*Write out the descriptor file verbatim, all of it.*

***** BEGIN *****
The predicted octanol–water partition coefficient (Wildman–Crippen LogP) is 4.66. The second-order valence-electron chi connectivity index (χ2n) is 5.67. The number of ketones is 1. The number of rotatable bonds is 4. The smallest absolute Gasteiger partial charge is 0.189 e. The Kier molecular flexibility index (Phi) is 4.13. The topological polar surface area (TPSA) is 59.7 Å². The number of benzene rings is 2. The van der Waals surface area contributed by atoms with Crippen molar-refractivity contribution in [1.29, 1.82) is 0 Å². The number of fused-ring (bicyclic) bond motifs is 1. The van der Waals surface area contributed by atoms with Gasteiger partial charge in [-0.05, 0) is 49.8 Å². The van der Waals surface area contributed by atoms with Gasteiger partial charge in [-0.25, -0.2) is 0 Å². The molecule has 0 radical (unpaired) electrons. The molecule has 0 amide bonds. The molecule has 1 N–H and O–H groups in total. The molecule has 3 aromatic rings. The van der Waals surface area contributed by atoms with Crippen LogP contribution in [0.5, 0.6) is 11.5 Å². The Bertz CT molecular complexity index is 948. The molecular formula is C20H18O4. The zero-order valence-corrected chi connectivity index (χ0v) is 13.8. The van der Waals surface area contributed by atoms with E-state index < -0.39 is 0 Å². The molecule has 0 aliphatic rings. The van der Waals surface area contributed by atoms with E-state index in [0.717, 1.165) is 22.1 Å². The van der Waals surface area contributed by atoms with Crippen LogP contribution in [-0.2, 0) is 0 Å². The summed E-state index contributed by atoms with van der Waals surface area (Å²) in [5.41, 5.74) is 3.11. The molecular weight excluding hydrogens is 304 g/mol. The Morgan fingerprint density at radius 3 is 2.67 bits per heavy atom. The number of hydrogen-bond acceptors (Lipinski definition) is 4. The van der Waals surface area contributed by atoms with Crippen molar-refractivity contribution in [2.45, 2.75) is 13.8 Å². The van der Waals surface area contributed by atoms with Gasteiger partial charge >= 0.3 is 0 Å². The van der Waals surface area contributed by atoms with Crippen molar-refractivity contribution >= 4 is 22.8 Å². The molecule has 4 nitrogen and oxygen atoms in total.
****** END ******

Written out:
The predicted octanol–water partition coefficient (Wildman–Crippen LogP) is 4.66. The second-order valence-electron chi connectivity index (χ2n) is 5.67. The number of ketones is 1. The number of rotatable bonds is 4. The smallest absolute Gasteiger partial charge is 0.189 e. The Kier molecular flexibility index (Phi) is 4.13. The topological polar surface area (TPSA) is 59.7 Å². The number of benzene rings is 2. The van der Waals surface area contributed by atoms with Crippen molar-refractivity contribution in [1.29, 1.82) is 0 Å². The number of fused-ring (bicyclic) bond motifs is 1. The van der Waals surface area contributed by atoms with Gasteiger partial charge in [-0.05, 0) is 49.8 Å². The van der Waals surface area contributed by atoms with Gasteiger partial charge in [-0.25, -0.2) is 0 Å². The molecule has 0 radical (unpaired) electrons. The molecule has 0 amide bonds. The molecule has 1 N–H and O–H groups in total. The molecule has 3 aromatic rings. The van der Waals surface area contributed by atoms with Crippen LogP contribution in [0.5, 0.6) is 11.5 Å². The Bertz CT molecular complexity index is 948. The molecular formula is C20H18O4. The zero-order valence-corrected chi connectivity index (χ0v) is 13.8. The van der Waals surface area contributed by atoms with E-state index < -0.39 is 0 Å². The molecule has 0 aliphatic rings. The van der Waals surface area contributed by atoms with E-state index in [0.717, 1.165) is 22.1 Å². The van der Waals surface area contributed by atoms with Crippen LogP contribution in [-0.2, 0) is 0 Å². The summed E-state index contributed by atoms with van der Waals surface area (Å²) in [5.41, 5.74) is 3.11. The molecular weight excluding hydrogens is 304 g/mol. The Morgan fingerprint density at radius 3 is 2.67 bits per heavy atom. The number of hydrogen-bond acceptors (Lipinski definition) is 4. The van der Waals surface area contributed by atoms with Crippen molar-refractivity contribution in [2.45, 2.75) is 13.8 Å². The van der Waals surface area contributed by atoms with Gasteiger partial charge >= 0.3 is 0 Å². The van der Waals surface area contributed by atoms with Crippen molar-refractivity contribution >= 4 is 22.8 Å². The molecule has 4 nitrogen and oxygen atoms in total.